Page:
In appointment procedures, there are in particular two phenomena which can influence the decision about candidates in a gender-relevant way: gender bias and homosocial co-optation. Against this background, actors in appointment procedures also have the responsibility to check their personal decision-making behavior and that of the appointment committee to see whether the candidates have been assessed in a gender-sensitive way and whether the best have been found for the appointment list.
In the general use of English language, a bias is regarded as a distorted perception, a prejudice. Gender bias thus describes distortions in perception or biases against women or men on the basis of their gender. In appointment procedures, gender bias can have a positive or negative impact on the evaluation or review of performance. Effective role models and stereotypes, in combination with gender, usually have a subconscious effect on a judgment. Studies on the topic of performance evaluation and gender have shown, for example, that in an experimental set-up representations of female figures were perceived to be smaller than representations of male figures, although all figures in identical surroundings were of the same size. Another study showed that identical curriculum vitae (CV) or resumes were evaluated differently by test subjects depending on whether they were submitted under a male or female name. Significantly more subjects of both genders rated the performance of the men as better and developed the tendency to rather hire the man than the woman, despite identical resumes. (Landeskonferenz der Gleichstellungsbeauftragten, LaKoG, 2011:18ff)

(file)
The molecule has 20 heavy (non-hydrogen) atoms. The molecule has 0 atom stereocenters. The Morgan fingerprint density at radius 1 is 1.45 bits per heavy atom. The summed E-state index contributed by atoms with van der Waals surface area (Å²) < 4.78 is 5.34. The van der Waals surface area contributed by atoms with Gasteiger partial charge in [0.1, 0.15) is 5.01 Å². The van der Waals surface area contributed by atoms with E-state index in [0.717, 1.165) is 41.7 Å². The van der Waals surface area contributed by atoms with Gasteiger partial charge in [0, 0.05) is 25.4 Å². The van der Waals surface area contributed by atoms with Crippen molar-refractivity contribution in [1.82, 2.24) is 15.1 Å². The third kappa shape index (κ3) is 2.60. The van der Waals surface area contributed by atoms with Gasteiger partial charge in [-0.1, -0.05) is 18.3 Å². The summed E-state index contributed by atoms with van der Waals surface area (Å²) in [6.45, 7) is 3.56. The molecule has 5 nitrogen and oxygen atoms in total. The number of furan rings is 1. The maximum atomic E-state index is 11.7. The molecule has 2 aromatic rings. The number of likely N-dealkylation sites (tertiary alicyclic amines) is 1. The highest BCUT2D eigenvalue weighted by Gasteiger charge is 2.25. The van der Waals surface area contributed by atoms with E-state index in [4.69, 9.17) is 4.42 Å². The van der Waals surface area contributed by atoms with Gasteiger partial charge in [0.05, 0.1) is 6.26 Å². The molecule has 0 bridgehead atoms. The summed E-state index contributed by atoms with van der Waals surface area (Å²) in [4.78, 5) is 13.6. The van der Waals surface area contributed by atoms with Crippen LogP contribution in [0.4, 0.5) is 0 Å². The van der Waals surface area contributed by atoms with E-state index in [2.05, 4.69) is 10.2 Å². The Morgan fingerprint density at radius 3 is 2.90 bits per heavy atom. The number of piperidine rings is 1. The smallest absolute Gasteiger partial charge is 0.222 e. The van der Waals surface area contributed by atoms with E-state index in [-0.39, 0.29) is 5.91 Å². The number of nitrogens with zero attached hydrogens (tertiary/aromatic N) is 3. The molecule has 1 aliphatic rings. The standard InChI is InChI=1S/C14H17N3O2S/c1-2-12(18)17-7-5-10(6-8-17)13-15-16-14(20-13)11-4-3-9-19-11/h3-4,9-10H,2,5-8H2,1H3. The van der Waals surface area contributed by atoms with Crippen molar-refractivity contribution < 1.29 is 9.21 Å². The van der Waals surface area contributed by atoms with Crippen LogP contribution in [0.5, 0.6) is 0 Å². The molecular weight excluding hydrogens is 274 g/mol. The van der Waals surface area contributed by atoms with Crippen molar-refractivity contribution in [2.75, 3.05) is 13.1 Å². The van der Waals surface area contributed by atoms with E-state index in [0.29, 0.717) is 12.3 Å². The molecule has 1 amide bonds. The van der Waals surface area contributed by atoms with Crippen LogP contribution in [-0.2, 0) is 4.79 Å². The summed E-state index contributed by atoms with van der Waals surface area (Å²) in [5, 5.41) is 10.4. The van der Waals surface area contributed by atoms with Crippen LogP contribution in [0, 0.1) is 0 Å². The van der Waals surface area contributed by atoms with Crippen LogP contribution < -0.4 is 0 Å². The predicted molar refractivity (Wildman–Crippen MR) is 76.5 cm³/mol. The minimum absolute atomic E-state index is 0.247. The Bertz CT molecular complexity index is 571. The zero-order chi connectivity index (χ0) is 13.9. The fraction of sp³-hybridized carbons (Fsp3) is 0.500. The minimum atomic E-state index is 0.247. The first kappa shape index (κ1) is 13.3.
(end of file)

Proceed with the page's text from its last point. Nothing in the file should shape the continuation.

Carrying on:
Another mechanism that has a gender-specific effect is so-called homosocial co-optation. Homosocial co-optation refers to the tendency to include primarily those members in an existing network who are considered to be "socially similar." Social similarity can be given or sought in many ways. In addition to characteristics such as social milieu, ethnicity or even scientific community, gender is a relevant criterion. The fact that personnel decisions are influenced by social similarities does not presuppose a strategic decision to specifically exclude women. Rather, the structural dominance of men in organizations combined with the (often subconscious) practice of homosocial co-optation, which is neither limited to organizations nor to men but follows a general pattern of social proximity, leads to the persistence of a male-dominated structure. (Wissenschaftsrat 2007:23ff)